The rallying cry has sounded — to “close the protection gap”, the difference between what is paid out by insurance and the total cost of some incident or disaster. Here is an issue that can unite and promote the insurance industry, extending benefits to those in peril by expanding the insurance sector. Having ex-post access to funding after a loss, we know, can bring important benefits.
Yet in reality, there is not just one, but three distinct insurance “protection gaps”, each with separate causes and each requiring different remedies. These protection gaps are so different to one another that we should stop treating them as a single category. Lumping them together can cause confusion.
In this series of four blogs, I will explore each of these three distinct gaps, together with the role of protection gap analytics, and the actions we can plan to address these protection gaps.
Catastrophe models, conceived in the 1970s and created at the end of the 1980s, have proved to be a “disruptive technology” in reshaping the catastrophe insurance and reinsurance sectors. The first wave of disruption saw the arrival of fresh capital, to found eight new “technical” Bermudan catastrophe reinsurers. The “Class of 1993” included Centre Cat Ltd., Global Capital Re, IPC Re, LaSalle Re, Mid-Ocean Re, Partner Re, Renaissance Re and Tempest Re. Using catastrophe models, these companies were able to set up shop and price hurricane and earthquake contracts without having decades of their own claims history. While only two of these companies survive as independent reinsurers, the legacy of the disruption of 1993 is Bermuda’s sustained dominance in global reinsurance.
A second wave of disruption starting in the mid-1990s saw the introduction of catastrophe bonds: a slow trickle at first but now a steady flow of new structures, as investors who knew nothing about catastrophic loss came to trust modeled risk estimates to establish the bond interest rates and default probabilities. Catastrophe bonds have subsequently undergone their own “Cambrian explosion” into a diverse set of insurance-linked securities (ILS) structures, including those in which the funds go back to supplement reinsurer’s capital. Again, this disruption in accessing novel sources of pension and investment fund capital would have been impossible without catastrophe loss models.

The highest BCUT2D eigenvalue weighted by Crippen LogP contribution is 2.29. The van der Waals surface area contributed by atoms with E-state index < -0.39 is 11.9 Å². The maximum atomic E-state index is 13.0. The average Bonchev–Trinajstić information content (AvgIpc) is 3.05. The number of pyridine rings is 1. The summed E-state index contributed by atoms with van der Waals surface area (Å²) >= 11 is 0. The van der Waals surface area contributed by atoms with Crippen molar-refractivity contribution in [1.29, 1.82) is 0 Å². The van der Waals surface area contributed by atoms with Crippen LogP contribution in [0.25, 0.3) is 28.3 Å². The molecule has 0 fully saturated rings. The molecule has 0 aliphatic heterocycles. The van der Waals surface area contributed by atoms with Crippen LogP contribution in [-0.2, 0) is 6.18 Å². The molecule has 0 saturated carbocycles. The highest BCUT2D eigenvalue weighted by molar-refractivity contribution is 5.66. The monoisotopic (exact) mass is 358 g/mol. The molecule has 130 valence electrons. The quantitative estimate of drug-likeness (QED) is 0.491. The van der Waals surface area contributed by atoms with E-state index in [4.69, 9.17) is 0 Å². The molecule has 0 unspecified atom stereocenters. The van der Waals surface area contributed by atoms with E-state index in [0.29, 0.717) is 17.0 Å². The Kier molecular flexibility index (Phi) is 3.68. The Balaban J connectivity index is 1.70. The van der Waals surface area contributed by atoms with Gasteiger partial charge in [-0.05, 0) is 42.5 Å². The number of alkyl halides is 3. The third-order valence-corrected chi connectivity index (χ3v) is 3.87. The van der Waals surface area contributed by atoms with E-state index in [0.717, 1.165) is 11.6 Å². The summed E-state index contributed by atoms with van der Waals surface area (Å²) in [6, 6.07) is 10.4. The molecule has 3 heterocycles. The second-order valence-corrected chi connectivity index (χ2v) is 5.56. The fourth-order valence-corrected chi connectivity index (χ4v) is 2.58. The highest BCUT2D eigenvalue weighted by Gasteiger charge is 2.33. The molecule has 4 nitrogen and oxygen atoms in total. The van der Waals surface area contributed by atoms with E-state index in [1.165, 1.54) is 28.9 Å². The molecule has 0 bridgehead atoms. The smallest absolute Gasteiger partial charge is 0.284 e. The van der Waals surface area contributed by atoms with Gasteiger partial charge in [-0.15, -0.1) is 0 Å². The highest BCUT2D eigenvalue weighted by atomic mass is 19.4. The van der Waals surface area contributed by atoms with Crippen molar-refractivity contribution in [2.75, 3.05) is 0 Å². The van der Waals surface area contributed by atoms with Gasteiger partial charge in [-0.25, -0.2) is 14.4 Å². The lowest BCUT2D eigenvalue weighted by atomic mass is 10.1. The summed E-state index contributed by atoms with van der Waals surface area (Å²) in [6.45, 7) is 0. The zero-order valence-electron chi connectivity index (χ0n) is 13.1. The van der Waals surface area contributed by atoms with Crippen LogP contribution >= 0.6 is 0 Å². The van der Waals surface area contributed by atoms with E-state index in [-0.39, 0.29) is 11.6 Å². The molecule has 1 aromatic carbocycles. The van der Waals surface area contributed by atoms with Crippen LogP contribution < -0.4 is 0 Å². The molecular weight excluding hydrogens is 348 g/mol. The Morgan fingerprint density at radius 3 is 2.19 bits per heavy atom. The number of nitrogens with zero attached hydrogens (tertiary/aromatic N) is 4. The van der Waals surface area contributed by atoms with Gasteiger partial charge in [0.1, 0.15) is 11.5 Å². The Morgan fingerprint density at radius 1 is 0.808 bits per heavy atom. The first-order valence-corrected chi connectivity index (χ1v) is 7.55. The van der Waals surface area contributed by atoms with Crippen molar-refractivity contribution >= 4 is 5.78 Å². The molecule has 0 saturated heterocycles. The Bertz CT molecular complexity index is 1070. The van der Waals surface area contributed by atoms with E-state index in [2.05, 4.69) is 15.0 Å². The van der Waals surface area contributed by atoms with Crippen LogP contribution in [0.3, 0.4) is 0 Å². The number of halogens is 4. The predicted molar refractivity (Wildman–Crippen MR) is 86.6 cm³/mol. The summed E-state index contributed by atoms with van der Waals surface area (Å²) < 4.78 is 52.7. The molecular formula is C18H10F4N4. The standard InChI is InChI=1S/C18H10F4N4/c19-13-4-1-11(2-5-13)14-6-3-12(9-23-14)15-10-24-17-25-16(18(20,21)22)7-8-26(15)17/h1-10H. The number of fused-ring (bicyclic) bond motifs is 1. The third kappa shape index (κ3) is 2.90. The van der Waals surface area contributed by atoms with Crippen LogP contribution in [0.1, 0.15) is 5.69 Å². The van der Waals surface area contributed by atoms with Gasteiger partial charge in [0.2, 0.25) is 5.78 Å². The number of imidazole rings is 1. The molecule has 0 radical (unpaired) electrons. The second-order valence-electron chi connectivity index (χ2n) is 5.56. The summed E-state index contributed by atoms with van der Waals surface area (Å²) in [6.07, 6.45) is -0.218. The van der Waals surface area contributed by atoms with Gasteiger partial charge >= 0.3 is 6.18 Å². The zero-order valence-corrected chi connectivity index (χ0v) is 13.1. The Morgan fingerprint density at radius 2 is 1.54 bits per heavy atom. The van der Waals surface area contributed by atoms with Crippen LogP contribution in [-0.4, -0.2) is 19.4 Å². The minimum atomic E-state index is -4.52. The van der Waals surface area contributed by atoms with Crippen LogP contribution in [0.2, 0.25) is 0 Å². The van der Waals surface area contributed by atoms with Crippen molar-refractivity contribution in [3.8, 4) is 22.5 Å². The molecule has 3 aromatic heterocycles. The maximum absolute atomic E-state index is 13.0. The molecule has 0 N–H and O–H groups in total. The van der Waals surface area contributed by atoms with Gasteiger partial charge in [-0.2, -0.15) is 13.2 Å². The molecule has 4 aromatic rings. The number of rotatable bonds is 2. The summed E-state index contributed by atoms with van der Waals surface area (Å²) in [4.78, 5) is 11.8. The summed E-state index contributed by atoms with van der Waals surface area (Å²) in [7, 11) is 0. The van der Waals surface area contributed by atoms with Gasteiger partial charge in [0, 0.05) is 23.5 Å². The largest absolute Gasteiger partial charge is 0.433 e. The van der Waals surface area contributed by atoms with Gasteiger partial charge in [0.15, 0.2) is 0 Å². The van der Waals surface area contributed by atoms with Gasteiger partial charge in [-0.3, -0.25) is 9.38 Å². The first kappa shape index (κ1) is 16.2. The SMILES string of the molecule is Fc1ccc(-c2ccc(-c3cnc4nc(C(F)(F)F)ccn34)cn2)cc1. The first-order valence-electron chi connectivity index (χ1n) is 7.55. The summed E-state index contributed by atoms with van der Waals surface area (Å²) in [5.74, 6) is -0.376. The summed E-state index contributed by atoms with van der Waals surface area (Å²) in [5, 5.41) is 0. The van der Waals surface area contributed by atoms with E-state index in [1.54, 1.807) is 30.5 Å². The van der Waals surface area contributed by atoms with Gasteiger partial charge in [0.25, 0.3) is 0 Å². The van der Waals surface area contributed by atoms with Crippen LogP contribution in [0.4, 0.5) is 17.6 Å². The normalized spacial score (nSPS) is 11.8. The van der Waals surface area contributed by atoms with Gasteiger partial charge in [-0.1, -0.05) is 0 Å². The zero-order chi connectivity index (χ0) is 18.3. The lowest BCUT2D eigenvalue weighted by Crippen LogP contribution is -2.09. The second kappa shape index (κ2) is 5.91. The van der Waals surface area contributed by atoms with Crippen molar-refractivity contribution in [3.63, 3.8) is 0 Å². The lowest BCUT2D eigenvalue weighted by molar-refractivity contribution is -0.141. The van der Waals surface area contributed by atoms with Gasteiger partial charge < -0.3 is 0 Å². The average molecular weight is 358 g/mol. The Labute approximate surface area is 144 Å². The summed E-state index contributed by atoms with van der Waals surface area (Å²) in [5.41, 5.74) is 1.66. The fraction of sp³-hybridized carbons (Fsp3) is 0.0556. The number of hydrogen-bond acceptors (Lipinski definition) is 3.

Guest Blog: Jane Warring, senior counsel, Clyde & Co. U.S. LLP
A few weeks’ back I attended my first Exceedance. If you go to a new conference, you are never entirely sure what to expect. Suffice it to say though, it was like no industry event I have ever attended — and in a good way.
Above all, though, I was blown away by the sessions. I have spent almost 15 years litigating first-party property/coverage disputes at both the trial and appellate levels. So, I know a thing or two about the interplay between exposure, risk and coverage. But Exceedance was a whole new level of learning: information-rich content, transparent discussions, engaged delegates and high-quality speakers.
Like many attendees, I filed a trip report on my return to the office. I wanted to make sure my colleagues who lead our resilience work benefited from my learnings. This got me thinking. What were some of the top takeaways from #Exceedance18?
But slowly, the hurdles to private sector involvement are starting to clear, through the combined efforts of the industry, FEMA, and even private citizens. It will be an exciting time for private insurers and Americans if the new flood reform bill, H.R. 2874 passes through the Senate, as measures in the bill include increased acceptance of private flood insurance by mortgage providers, easing of fixed claims limits, and open source access to FEMA’s extensive claims database.
I invite you to explore the latest digital edition of EXPOSURE Magazine, which also hit the streets of Monte Carlo as a print edition for those attending Les Rendez-Vous de Septembre, and will be available at RMS events over the coming months.